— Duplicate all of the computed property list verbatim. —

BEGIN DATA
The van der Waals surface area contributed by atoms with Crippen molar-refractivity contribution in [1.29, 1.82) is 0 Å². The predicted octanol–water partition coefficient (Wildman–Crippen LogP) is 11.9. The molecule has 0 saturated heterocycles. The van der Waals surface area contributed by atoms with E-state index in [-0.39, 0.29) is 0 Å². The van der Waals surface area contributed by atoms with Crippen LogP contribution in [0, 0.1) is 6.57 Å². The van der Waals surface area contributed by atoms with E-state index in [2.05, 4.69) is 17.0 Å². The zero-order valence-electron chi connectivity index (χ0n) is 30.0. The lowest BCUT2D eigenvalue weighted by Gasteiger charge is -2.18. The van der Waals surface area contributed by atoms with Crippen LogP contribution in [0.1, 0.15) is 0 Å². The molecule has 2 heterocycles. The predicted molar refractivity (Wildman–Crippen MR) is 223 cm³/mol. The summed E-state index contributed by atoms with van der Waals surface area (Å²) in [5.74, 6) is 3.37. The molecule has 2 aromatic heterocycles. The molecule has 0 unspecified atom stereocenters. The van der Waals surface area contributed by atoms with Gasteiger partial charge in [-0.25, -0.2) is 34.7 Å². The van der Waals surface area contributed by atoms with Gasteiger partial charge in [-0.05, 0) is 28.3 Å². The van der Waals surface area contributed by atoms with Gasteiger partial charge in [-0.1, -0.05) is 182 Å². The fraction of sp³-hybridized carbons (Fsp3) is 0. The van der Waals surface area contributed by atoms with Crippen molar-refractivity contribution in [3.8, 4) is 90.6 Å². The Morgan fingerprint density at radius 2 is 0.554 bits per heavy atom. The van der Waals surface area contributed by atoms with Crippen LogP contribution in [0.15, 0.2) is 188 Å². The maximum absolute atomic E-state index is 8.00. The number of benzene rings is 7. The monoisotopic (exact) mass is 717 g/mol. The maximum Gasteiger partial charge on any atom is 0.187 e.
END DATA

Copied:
The van der Waals surface area contributed by atoms with Crippen molar-refractivity contribution in [1.29, 1.82) is 0 Å². The predicted octanol–water partition coefficient (Wildman–Crippen LogP) is 11.9. The molecule has 0 saturated heterocycles. The van der Waals surface area contributed by atoms with E-state index in [-0.39, 0.29) is 0 Å². The van der Waals surface area contributed by atoms with Crippen LogP contribution in [0, 0.1) is 6.57 Å². The van der Waals surface area contributed by atoms with E-state index in [2.05, 4.69) is 17.0 Å². The zero-order valence-electron chi connectivity index (χ0n) is 30.0. The lowest BCUT2D eigenvalue weighted by Gasteiger charge is -2.18. The van der Waals surface area contributed by atoms with Crippen LogP contribution in [0.1, 0.15) is 0 Å². The molecule has 2 heterocycles. The predicted molar refractivity (Wildman–Crippen MR) is 223 cm³/mol. The summed E-state index contributed by atoms with van der Waals surface area (Å²) in [5.74, 6) is 3.37. The molecule has 2 aromatic heterocycles. The molecule has 0 unspecified atom stereocenters. The van der Waals surface area contributed by atoms with Gasteiger partial charge in [-0.25, -0.2) is 34.7 Å². The van der Waals surface area contributed by atoms with Gasteiger partial charge in [-0.05, 0) is 28.3 Å². The van der Waals surface area contributed by atoms with Gasteiger partial charge in [-0.1, -0.05) is 182 Å². The fraction of sp³-hybridized carbons (Fsp3) is 0. The van der Waals surface area contributed by atoms with Crippen molar-refractivity contribution in [3.8, 4) is 90.6 Å². The Morgan fingerprint density at radius 2 is 0.554 bits per heavy atom. The van der Waals surface area contributed by atoms with Crippen LogP contribution in [0.15, 0.2) is 188 Å². The maximum absolute atomic E-state index is 8.00. The number of benzene rings is 7. The monoisotopic (exact) mass is 717 g/mol. The maximum Gasteiger partial charge on any atom is 0.187 e.